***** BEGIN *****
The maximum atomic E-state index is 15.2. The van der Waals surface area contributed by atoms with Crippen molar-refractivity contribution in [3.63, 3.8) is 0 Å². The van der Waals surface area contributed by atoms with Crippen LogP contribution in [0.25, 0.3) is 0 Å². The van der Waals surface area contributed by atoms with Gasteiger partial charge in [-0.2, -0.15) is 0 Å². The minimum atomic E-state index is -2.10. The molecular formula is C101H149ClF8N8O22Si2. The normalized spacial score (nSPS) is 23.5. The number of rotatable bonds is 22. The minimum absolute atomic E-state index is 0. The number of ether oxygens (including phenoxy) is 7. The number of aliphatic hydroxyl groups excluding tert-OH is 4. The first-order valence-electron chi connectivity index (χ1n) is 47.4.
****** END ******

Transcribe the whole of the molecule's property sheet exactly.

The maximum atomic E-state index is 15.2. The van der Waals surface area contributed by atoms with Crippen molar-refractivity contribution in [3.63, 3.8) is 0 Å². The van der Waals surface area contributed by atoms with Crippen LogP contribution in [0.25, 0.3) is 0 Å². The van der Waals surface area contributed by atoms with Gasteiger partial charge in [-0.2, -0.15) is 0 Å². The minimum atomic E-state index is -2.10. The molecular formula is C101H149ClF8N8O22Si2. The normalized spacial score (nSPS) is 23.5. The number of rotatable bonds is 22. The minimum absolute atomic E-state index is 0. The number of ether oxygens (including phenoxy) is 7. The number of aliphatic hydroxyl groups excluding tert-OH is 4. The first-order valence-electron chi connectivity index (χ1n) is 47.4.